a) Look at night at the start, while in a city street with bright street lights. You can not or just barely see stars.

    When you look at the stars when its pitch dark around you, you can see way more stars.

    b) take the following picture with your photo camera:

    stand inside of a room in your house at day. take a picture where you frame a window so it fills half the frame, and the other half frame is the inside walls of your room. Take the picture when its really bright light outside.

    Then take a look on the picture. Your camera will probably set the exposure so you can see the inside of your room in detail, but the window will be just a white square.

    But when you look with your eyes, you can see all the details outside. (trees, street, etc.) and inside.

    When you set the camera to exposure correclty on the bright window, you will see in your picture all the details outside, but whats inside your room will be so black, that you cant see anything. (thats exactly what happens when shooting the earth frm space)

    Thats the reduced contrast a camera can capture, which is inferior to your eyes.

    hope that helps to understand.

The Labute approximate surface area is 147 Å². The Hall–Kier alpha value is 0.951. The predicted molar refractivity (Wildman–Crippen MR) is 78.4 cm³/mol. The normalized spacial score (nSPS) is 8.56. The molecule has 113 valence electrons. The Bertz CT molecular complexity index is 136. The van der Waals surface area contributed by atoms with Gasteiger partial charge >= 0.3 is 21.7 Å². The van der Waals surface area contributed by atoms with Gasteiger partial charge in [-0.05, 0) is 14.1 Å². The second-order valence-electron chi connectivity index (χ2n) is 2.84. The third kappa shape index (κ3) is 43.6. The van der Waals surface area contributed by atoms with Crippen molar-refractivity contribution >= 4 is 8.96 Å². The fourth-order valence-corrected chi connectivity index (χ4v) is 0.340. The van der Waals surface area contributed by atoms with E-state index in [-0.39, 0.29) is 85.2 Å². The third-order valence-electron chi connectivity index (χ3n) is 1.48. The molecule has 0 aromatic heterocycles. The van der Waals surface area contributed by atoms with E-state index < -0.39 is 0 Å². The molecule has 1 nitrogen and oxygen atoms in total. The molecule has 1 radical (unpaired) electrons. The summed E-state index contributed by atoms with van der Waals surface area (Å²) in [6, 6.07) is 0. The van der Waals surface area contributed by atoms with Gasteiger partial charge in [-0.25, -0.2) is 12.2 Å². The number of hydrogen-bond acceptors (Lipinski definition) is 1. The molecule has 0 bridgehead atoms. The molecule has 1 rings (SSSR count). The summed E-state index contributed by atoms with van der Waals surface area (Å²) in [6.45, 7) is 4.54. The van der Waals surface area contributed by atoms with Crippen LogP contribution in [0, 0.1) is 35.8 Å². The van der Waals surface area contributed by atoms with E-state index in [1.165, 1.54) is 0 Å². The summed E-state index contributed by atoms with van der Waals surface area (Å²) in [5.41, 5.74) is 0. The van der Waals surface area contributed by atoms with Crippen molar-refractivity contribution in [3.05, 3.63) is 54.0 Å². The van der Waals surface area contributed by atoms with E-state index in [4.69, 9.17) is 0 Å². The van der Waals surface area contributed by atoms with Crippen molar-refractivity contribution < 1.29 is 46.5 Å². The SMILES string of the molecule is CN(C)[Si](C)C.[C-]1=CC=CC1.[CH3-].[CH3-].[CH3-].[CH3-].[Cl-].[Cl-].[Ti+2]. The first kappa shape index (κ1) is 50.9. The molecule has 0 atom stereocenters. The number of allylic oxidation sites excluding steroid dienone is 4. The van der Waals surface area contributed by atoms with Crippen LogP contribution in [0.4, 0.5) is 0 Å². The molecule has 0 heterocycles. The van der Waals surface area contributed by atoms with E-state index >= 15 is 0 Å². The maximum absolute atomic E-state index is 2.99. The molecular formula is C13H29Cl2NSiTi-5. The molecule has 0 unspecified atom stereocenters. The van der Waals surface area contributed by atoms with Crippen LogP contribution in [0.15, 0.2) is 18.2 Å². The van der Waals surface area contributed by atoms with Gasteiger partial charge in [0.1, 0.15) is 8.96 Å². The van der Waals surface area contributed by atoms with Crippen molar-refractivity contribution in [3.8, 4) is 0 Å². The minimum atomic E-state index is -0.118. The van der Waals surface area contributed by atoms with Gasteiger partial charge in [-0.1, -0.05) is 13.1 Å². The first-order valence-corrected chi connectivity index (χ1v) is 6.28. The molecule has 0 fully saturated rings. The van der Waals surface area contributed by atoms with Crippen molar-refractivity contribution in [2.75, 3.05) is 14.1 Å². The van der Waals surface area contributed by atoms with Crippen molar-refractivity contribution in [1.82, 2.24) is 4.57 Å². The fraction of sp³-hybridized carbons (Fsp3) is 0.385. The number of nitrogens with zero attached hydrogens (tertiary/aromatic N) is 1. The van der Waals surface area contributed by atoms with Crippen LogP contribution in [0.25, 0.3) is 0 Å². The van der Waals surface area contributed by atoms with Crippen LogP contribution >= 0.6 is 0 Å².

• 1 decade ago

    This is a remarkable question because it indicates that you are observant and thinking about what you observe at the same time.

    The easiest way to answer your question is to compare your eyes to the camera that takes the pictures of the earth. Have you ever been on stage? When you are on a stage and you have these bright lights on you it is impossible to see anything past the first two rows of people.

    This is like the camera that needs to focus light on the film. Because the earth is so bright the stars behind it are invisible on the film. In order to see the stars around the earth you would need to use a film that allows dimmer light to be ‘visible’ to the film. If you had film that sensitive the earth would be sooooo bright that it would look like a bright white light bulb! But, you would see the stars!